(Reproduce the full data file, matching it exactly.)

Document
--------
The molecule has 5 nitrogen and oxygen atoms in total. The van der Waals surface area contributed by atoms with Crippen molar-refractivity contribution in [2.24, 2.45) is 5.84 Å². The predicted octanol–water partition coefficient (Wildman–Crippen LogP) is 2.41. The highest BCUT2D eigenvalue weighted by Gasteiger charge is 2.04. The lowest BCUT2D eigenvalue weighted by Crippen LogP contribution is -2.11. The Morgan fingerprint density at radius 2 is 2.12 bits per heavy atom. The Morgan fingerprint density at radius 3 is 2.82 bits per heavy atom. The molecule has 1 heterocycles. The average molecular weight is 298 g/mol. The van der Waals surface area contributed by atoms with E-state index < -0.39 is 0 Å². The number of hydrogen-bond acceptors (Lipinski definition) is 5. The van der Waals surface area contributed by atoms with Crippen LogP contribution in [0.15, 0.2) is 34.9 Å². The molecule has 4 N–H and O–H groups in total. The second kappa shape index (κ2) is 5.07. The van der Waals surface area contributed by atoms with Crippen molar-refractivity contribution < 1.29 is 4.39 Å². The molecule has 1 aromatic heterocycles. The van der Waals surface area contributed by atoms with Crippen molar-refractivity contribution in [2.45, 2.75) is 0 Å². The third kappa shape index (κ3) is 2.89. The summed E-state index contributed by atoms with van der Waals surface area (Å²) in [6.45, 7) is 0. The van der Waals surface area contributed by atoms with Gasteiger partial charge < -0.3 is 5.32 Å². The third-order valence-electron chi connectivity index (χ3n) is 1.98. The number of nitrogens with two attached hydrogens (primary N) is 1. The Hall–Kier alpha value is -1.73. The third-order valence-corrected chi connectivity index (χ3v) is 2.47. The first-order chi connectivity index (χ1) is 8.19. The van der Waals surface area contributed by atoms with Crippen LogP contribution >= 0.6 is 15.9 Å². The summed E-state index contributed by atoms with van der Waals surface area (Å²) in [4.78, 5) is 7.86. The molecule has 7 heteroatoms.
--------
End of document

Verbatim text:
The molecule has 5 nitrogen and oxygen atoms in total. The van der Waals surface area contributed by atoms with Crippen molar-refractivity contribution in [2.24, 2.45) is 5.84 Å². The predicted octanol–water partition coefficient (Wildman–Crippen LogP) is 2.41. The highest BCUT2D eigenvalue weighted by Gasteiger charge is 2.04. The lowest BCUT2D eigenvalue weighted by Crippen LogP contribution is -2.11. The Morgan fingerprint density at radius 2 is 2.12 bits per heavy atom. The Morgan fingerprint density at radius 3 is 2.82 bits per heavy atom. The molecule has 1 heterocycles. The average molecular weight is 298 g/mol. The van der Waals surface area contributed by atoms with E-state index < -0.39 is 0 Å². The number of hydrogen-bond acceptors (Lipinski definition) is 5. The van der Waals surface area contributed by atoms with Crippen LogP contribution in [0.15, 0.2) is 34.9 Å². The molecule has 4 N–H and O–H groups in total. The second kappa shape index (κ2) is 5.07. The van der Waals surface area contributed by atoms with Crippen molar-refractivity contribution < 1.29 is 4.39 Å². The molecule has 1 aromatic heterocycles. The van der Waals surface area contributed by atoms with Crippen molar-refractivity contribution in [2.45, 2.75) is 0 Å². The third kappa shape index (κ3) is 2.89. The summed E-state index contributed by atoms with van der Waals surface area (Å²) in [6.45, 7) is 0. The van der Waals surface area contributed by atoms with Gasteiger partial charge < -0.3 is 5.32 Å². The third-order valence-electron chi connectivity index (χ3n) is 1.98. The number of nitrogens with two attached hydrogens (primary N) is 1. The Hall–Kier alpha value is -1.73. The third-order valence-corrected chi connectivity index (χ3v) is 2.47. The first-order chi connectivity index (χ1) is 8.19. The van der Waals surface area contributed by atoms with Crippen LogP contribution >= 0.6 is 15.9 Å². The summed E-state index contributed by atoms with van der Waals surface area (Å²) in [4.78, 5) is 7.86. The molecule has 7 heteroatoms.